Returning to FIGS. 1 and 2, conventional Web servers, i.e. HTTP servers, log the data transfer size and the transfer time immediately after all of the data are written through the socket interface, rather than after the socket is closed. In practice, the socket writes only transfer data from the application to the socket buffer maintained in the kernel. The TCP protocol is then responsible for transmitting the data from the socket buffers to the requesting remote site 12, 14 and 16. Details of acknowledgments, packet losses, and retransmissions that are implemented by TCP are hidden from the application. As a result, the time interval between the receipt of the request and the last socket write only indicates the time to transfer all of the application data to the socket buffer. This does not measure the total time that elapses before the last byte of data actually reaches the remote site. In the extreme case, a socket buffer full of data, normally 8 KBytes, could still be awaiting transmission by TCP.
To obtain a more accurate transfer time measurement, the server application should measure the time interval from the receipt of the subscriber request to the time when the application closes the socket. The socket implementation guarantees that the socket buffer is empty when the socket close call succeeds. However, implementing this measurement in the HTTP server requires some changes to the structure of the existing code. The approach may be even more difficult in next-generation HTTP server implementations that are likely to use persistent connections from data transfers. In such implementations, a socket is not closed soon after a data transfer, but instead persists until a time-out period elapses following the transfer.
In order to estimate size-dependent inaccuracies in the least complex embodiment, the throughput estimates for three approaches to determining transfer time are compared. The results are shown in the table of FIG. 5. This table summarizes the results of experiments which were carried out in an isolated local area network. The table is not intended to show useful information for monitoring throughput, but compares the accuracies of measuring throughput by means of the different approaches. In the first approach that measures transfer time only until the last write, the results were highly inaccurate for the small transfer sizes of less than 70 KBytes. The inaccuracy is primarily attributable to the fact that this first approach does not measure the time to transfer the last 8 KBytes of data in the socket buffer, which constitutes a significant fraction of the actual transfer time measured at the transcriber end, as shown in the last column of the table. On the other hand, the larger the transfer size, the greater the accuracy of the throughput measurement of this first approach. The second approach is sufficiently accurate throughout the range of transfer sizes, but carries the above-identified difficulties in achieving its implementation. Regarding the third approach of observing throughput at the subscriber end, this approach is not cost efficient, since it requires that each remote station include software and/or hardware dedicated to the throughput measuring requirements.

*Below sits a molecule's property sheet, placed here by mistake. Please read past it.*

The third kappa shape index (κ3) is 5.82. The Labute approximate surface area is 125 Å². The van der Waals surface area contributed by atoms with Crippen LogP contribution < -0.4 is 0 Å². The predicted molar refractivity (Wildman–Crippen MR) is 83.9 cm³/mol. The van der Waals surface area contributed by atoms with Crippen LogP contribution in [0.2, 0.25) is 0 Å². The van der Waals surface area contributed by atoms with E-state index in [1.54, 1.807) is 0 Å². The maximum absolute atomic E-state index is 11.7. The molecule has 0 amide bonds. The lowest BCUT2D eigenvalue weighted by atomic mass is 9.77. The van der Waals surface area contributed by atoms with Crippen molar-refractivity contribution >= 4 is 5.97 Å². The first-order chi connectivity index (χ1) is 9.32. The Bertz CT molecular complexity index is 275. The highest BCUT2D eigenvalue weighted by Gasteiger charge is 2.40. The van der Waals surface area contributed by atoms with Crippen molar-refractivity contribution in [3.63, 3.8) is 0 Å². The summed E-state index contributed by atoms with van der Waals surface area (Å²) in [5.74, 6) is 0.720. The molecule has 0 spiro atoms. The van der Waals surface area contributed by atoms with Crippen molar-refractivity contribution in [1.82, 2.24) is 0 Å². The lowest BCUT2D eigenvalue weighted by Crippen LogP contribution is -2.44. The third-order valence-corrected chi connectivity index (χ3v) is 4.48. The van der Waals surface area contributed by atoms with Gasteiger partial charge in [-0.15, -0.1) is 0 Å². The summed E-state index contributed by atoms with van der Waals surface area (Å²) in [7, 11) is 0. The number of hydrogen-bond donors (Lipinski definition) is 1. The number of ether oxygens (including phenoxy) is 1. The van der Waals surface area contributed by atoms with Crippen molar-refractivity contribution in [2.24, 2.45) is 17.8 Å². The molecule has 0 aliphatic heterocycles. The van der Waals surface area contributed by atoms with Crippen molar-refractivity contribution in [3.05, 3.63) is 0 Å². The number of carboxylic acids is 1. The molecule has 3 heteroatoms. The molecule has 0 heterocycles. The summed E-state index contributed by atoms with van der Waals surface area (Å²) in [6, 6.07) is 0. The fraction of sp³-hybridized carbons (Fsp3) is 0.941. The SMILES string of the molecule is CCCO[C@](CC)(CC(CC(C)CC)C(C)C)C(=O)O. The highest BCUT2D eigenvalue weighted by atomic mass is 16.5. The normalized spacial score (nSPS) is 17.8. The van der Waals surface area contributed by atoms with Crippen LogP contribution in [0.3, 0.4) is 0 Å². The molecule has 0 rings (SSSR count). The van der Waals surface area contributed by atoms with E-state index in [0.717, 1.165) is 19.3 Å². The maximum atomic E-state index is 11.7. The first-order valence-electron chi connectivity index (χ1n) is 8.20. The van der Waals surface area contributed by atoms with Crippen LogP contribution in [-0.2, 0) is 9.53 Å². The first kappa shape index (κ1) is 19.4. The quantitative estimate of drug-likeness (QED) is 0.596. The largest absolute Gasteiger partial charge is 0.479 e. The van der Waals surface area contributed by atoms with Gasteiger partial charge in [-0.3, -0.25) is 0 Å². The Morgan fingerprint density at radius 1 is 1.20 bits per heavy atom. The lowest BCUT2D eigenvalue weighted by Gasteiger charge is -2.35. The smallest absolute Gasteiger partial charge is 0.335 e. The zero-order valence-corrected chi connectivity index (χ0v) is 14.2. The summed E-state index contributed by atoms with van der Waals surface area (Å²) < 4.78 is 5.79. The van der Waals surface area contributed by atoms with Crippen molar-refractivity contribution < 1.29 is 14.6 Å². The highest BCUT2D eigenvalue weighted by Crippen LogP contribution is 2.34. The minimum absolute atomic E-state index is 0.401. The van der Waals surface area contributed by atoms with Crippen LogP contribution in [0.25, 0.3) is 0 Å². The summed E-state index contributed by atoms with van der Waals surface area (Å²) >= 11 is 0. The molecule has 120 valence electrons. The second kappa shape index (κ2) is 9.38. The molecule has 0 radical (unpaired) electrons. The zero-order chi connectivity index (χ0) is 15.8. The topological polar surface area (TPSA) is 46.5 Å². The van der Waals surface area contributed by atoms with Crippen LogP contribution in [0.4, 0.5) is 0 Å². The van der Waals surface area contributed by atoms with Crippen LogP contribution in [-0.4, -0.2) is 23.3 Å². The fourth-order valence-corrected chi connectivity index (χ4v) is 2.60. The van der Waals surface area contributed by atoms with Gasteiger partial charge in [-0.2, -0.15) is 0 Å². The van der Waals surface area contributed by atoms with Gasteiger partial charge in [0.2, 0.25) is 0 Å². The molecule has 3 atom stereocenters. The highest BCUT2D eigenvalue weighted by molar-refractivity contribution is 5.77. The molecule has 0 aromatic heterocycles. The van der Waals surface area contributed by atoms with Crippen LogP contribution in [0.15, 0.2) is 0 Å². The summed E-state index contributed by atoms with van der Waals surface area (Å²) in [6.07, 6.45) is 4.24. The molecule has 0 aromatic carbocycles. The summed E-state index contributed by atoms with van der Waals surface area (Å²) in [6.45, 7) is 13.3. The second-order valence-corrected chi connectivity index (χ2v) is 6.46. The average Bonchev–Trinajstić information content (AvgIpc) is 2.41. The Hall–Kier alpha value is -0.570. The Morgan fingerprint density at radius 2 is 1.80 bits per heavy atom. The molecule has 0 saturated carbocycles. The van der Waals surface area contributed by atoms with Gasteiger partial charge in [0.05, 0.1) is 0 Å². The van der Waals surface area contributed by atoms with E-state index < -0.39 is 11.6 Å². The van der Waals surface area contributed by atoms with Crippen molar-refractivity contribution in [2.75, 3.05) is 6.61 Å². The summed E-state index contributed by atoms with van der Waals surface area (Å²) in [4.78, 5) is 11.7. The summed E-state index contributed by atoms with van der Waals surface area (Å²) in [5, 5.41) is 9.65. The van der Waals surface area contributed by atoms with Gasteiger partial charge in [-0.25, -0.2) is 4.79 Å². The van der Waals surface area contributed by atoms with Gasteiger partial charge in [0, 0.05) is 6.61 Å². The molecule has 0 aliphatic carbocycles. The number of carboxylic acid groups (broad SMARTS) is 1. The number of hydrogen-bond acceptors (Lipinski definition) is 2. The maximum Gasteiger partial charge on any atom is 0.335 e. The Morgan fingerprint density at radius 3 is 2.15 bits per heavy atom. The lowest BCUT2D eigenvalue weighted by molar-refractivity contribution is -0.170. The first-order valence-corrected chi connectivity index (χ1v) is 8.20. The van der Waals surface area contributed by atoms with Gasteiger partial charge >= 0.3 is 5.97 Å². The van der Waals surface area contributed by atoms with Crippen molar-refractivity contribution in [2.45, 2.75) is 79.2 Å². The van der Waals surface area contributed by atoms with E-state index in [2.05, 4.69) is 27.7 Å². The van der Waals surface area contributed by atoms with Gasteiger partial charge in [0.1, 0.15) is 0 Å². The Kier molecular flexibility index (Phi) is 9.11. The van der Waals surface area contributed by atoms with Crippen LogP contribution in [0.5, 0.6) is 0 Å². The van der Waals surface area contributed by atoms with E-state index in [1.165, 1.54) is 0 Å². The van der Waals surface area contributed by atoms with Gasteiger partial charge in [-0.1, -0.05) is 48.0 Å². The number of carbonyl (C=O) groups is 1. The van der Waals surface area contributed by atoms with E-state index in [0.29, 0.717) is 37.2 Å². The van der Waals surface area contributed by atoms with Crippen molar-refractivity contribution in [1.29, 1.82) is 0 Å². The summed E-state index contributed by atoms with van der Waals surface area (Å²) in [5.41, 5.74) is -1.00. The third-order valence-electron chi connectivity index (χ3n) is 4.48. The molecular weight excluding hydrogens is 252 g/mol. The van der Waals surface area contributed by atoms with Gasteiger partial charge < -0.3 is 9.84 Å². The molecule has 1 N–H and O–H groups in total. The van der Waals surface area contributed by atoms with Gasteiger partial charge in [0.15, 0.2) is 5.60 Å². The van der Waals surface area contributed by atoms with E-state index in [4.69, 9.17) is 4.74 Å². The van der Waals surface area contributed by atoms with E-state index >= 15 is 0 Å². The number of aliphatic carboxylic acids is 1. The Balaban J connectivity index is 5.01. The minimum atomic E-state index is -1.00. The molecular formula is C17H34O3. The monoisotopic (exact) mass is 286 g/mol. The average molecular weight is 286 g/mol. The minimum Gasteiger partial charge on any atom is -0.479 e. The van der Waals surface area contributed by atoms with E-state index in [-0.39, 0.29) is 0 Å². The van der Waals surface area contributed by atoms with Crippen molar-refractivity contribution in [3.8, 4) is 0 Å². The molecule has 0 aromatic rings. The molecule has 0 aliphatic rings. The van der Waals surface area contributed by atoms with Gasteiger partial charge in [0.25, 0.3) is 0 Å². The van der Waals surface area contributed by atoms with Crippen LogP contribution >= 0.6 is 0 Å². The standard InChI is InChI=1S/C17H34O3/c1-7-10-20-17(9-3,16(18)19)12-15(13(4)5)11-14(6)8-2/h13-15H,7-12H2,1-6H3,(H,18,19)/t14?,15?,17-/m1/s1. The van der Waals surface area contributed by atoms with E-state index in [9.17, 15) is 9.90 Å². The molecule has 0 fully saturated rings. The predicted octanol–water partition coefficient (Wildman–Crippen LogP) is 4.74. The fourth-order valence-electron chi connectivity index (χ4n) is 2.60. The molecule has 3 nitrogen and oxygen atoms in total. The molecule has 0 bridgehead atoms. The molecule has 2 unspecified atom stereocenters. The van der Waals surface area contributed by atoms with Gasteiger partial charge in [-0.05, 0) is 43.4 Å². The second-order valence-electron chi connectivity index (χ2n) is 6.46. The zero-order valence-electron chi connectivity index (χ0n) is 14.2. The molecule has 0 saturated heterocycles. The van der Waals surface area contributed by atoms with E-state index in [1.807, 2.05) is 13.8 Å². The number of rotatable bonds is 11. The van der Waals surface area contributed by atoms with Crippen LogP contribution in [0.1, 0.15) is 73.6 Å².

To account for the size-dependent inaccuracies of the first approach of the table in FIG. 5, a filtering module may be added to discard all data transfers having a size below a preselected threshold. For example, in the testing used to acquire the data of FIG. 5, the threshold may be set at 70 KBytes. The filtering would also reduce the effect of content servers that disregard protocol overheads. Often HTTP servers disregard HTTP protocol overheads when log information is entered. It is estimated that a typical protocol header for image transfers is 173 bytes, and for HTML documents the overhead has a mean value of 132 bytes and a median of 180 bytes. For large transfer sizes, this HTTP protocol overhead is insignificant (less than 1%). Thus, the filtering module that passes only transfers exceeding 70 KBytes improves the accuracy of throughput measurements. The above represents an example of how a filtering module can be designed to account for inaccuracies in the passive monitoring process. The data transfer size threshold that determines whether a particular log entry is to be considered for further analysis should be based upon factors such as the networking technology in use, the bandwidths, the round-trip delays, and the socket buffer sizes in use.